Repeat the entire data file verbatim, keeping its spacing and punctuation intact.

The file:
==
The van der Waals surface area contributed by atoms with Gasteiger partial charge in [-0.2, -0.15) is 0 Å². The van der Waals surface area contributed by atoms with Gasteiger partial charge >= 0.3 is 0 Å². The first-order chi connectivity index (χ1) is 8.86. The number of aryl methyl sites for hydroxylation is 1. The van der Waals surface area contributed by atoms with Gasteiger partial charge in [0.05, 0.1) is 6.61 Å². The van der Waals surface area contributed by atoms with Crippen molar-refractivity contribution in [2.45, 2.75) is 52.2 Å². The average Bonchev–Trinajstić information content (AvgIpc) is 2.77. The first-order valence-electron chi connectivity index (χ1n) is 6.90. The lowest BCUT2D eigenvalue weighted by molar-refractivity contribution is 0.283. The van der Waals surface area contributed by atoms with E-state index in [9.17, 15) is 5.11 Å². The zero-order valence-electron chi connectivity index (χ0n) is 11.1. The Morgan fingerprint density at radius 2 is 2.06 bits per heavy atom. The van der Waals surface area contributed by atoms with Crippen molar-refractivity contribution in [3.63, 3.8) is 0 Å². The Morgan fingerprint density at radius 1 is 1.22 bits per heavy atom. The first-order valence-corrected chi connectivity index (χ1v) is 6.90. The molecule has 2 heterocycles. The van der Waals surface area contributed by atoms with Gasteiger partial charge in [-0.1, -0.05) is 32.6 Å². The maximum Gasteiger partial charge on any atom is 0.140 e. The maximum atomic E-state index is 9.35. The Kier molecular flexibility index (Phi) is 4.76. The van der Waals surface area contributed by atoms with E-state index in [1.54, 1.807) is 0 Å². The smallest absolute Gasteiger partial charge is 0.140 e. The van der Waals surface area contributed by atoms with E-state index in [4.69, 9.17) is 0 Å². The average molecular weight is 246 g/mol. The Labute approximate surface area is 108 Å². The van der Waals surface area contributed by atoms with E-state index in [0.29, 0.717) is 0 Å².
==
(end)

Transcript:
The van der Waals surface area contributed by atoms with Gasteiger partial charge in [-0.2, -0.15) is 0 Å². The van der Waals surface area contributed by atoms with Gasteiger partial charge >= 0.3 is 0 Å². The first-order chi connectivity index (χ1) is 8.86. The number of aryl methyl sites for hydroxylation is 1. The van der Waals surface area contributed by atoms with Gasteiger partial charge in [0.05, 0.1) is 6.61 Å². The van der Waals surface area contributed by atoms with Crippen molar-refractivity contribution in [2.45, 2.75) is 52.2 Å². The average Bonchev–Trinajstić information content (AvgIpc) is 2.77. The first-order valence-electron chi connectivity index (χ1n) is 6.90. The lowest BCUT2D eigenvalue weighted by molar-refractivity contribution is 0.283. The van der Waals surface area contributed by atoms with E-state index in [9.17, 15) is 5.11 Å². The zero-order valence-electron chi connectivity index (χ0n) is 11.1. The Morgan fingerprint density at radius 2 is 2.06 bits per heavy atom. The van der Waals surface area contributed by atoms with Crippen molar-refractivity contribution in [3.63, 3.8) is 0 Å². The Morgan fingerprint density at radius 1 is 1.22 bits per heavy atom. The first-order valence-corrected chi connectivity index (χ1v) is 6.90. The molecule has 2 heterocycles. The van der Waals surface area contributed by atoms with Gasteiger partial charge in [-0.1, -0.05) is 32.6 Å². The maximum Gasteiger partial charge on any atom is 0.140 e. The maximum atomic E-state index is 9.35. The Kier molecular flexibility index (Phi) is 4.76. The van der Waals surface area contributed by atoms with E-state index in [1.54, 1.807) is 0 Å². The smallest absolute Gasteiger partial charge is 0.140 e. The van der Waals surface area contributed by atoms with E-state index in [4.69, 9.17) is 0 Å². The average molecular weight is 246 g/mol. The Labute approximate surface area is 108 Å². The van der Waals surface area contributed by atoms with E-state index in [0.29, 0.717) is 0 Å².